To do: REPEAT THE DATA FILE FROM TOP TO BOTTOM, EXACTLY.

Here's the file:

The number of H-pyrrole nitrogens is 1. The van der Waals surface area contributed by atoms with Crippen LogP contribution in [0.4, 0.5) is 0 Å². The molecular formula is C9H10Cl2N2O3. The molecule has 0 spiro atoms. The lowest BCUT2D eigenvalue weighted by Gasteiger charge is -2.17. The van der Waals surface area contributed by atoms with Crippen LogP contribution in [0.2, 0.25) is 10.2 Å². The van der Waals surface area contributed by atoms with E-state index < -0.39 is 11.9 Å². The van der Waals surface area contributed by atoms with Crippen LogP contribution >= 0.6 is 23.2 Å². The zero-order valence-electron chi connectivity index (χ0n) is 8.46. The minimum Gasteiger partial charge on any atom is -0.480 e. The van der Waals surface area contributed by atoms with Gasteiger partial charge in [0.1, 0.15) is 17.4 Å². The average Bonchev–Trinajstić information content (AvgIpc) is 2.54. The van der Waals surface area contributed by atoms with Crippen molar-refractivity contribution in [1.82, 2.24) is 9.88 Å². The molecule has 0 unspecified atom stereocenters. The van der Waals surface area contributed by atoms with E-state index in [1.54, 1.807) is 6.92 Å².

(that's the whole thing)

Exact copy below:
The number of H-pyrrole nitrogens is 1. The van der Waals surface area contributed by atoms with Crippen LogP contribution in [0.4, 0.5) is 0 Å². The molecular formula is C9H10Cl2N2O3. The molecule has 0 spiro atoms. The lowest BCUT2D eigenvalue weighted by Gasteiger charge is -2.17. The van der Waals surface area contributed by atoms with Crippen LogP contribution in [0.2, 0.25) is 10.2 Å². The van der Waals surface area contributed by atoms with E-state index < -0.39 is 11.9 Å². The van der Waals surface area contributed by atoms with Crippen LogP contribution >= 0.6 is 23.2 Å². The zero-order valence-electron chi connectivity index (χ0n) is 8.46. The minimum Gasteiger partial charge on any atom is -0.480 e. The van der Waals surface area contributed by atoms with Gasteiger partial charge in [0.1, 0.15) is 17.4 Å². The average Bonchev–Trinajstić information content (AvgIpc) is 2.54. The van der Waals surface area contributed by atoms with Crippen molar-refractivity contribution in [1.82, 2.24) is 9.88 Å². The molecule has 0 unspecified atom stereocenters. The van der Waals surface area contributed by atoms with E-state index in [1.54, 1.807) is 6.92 Å².